Gayest Day Ever!

Gayest Day

Gayest Day

Words By Jay Riggio

Recently a friend of mine was doing a rounding up a group of 10 or so skateboarders as a favor, to take part in some feature photo shoot for some Italian Fashion Magazine. It already sounded lame, but I was sold at the promise of 50 bucks at the end of the day.  Plus, I’m Italian so I thought I’d give my people a little support, despite their European fashion handicap. I really didn’t expect much.  We’d all skate some bullshit ledge, do a couple 50-50’s while wearing some whack European gear, strike our best Macy’s catalog poses, get a free lunch, a check and whistle sweet fucking dixie straight to the bank.  But this shoot would be anything but typical………….in fact, it would be a day that would go down in skateboard history as the gayest day ever.

We arrived at 8:00 sharp near the Brooklyn, . There we met up with some other NY skaters who were invited to the shoot. As we indulged in complimentary coffee and donuts, the photographer prepped us on what the day would entail. “You see,” he said confidently, “We’re going specifically for a sort of an Urban Cowboy theme.”

“No shit,” I mumbled while slowly nodding and grinning like I understood.  “That’s kinda cool, we skateboarders are kind of like urban cowboys,” I thought.  But I am a self-proclaimed asshole. Possibly the biggest in the entire world.  That’s why my first impression of many things was as wrong as ass cheeks on a puppies face.
Gayest Day

I wandered over to a side street where an impromptu dressing area was already erected. Clotheslines, boxes and crates were filled with what I assumed was clothing. As the area suddenly worked itself into focus, an initial cowboy connection was made. Spurs, cowboy hats, leather chaps, boots, scarves and a shitload of garments that sure as shit had no business anywhere near skateboarding.

I began to ponder the many possibilities that were sadistically taunting this very situation. “What the fuck was going on?  Is this a joke? Am I alone in this goddamned world? And do they have any ass-less leather chaps I could try on?”  But there was no time for questions.  I had to either thoroughly document this event or be die someday, with others never knowing that I was once a lil’ gay skateboard cowboy.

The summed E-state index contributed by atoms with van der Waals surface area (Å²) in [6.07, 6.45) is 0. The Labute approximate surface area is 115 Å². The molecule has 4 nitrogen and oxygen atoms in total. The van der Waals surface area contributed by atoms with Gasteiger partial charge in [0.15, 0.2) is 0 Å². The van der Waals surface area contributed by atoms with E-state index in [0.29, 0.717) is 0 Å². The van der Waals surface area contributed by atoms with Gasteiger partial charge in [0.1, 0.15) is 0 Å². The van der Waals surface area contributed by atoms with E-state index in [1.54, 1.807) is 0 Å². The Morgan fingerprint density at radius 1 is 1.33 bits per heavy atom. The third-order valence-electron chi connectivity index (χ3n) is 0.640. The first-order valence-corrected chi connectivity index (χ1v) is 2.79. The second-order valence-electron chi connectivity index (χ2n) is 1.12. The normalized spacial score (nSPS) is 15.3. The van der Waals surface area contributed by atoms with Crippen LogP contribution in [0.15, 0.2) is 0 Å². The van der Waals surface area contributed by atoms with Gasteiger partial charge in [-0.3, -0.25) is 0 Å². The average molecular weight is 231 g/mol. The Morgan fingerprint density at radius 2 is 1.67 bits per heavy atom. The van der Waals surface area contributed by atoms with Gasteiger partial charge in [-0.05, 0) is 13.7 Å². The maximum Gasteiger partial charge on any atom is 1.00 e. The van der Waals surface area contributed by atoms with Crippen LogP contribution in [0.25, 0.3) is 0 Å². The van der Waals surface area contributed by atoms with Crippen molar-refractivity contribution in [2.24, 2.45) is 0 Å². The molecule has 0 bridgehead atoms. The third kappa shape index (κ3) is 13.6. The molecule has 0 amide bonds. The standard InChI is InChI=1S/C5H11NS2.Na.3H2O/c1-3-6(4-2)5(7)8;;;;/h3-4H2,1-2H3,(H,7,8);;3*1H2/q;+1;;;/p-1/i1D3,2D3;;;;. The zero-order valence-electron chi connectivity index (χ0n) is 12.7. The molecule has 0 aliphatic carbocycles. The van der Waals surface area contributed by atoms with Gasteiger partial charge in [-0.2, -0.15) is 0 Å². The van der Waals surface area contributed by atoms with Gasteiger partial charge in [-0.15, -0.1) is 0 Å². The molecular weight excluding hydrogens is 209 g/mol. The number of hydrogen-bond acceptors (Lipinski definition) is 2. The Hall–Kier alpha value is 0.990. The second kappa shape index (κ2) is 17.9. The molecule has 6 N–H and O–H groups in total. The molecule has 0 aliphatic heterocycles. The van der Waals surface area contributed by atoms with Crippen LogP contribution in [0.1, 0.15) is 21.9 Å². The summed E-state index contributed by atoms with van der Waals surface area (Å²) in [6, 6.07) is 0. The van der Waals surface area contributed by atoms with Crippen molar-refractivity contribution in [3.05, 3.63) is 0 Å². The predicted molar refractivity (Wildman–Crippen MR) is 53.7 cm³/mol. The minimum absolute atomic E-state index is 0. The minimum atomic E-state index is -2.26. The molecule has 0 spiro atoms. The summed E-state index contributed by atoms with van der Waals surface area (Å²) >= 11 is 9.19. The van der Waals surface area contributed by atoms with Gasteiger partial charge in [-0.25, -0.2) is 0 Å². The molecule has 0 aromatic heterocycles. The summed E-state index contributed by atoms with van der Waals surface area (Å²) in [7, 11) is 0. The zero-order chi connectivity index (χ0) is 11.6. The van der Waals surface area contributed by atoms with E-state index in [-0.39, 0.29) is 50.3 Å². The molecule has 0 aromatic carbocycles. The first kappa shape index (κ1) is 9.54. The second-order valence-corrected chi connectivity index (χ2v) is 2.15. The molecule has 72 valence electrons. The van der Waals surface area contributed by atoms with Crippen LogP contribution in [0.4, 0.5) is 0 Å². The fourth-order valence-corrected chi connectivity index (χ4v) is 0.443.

Gayest Day

I decided to impress the cowboy motif and quickly launch myself into character. Like Pacino on an improv rant, I grabbed a cowboy hat out of a box and skated home to grab my camera. I was by no means suited up fully, but I had to make do with the circumstances. As I kicked through the streets traffic, I pretended that my board was an iron-spirited mustang, my dirt spitting wheels where horse hooves involved in heavy strides, discarded coffee cups were my tumbleweed, the congested Brooklyn streets were my vast frontier and the heavy traffic was the scattered grazing of long horn cattle. I searched for a theme song to sing to myself as I galloped (skated) home. Failing to evoke the Bonanza song from my memory bank, I settled for the Different Strokes intro instead.

When I arrived back to the “set,” some of my fellow models were already fully donned in cowboy get-up.  I became jealous of my peers and wanted desperately to be a full-fledged cowboy man as well.  I began to hound the “stylist” who was dressing another skater up like a Young Guns extra.  “Put me in fucking chaps!, Do you have anything crotchless!,” I impatiently taunted her. She was a short, “gremlin-like” woman and she quickly snapped at me (in a very stylish English accent) “piss off… can’t you see I’m working here!  I’ll get you dressed in a minute!” Dressing someone up like a complete retard didn’t really seem like work to me. Plus, she had an extremely thick mustache. It didn’t seem right to me for someone so involved in the field of “style” to overlook the female waxing process. But like most cowboys before my time, I would be patient (I’d like to believe that cowboys were very patient people). As I waited, one skater put on a pair of tight, white briefs over his pants. “Ha Ha, you look like a dick!” one of us shouted.  Then the stylist interrupted our laughter by blurting out, “Leave it like that, it’s fucking brilliant!”  At that moment, I shut my eyes, buried my face in my buckskin gloves and mourned for humanity.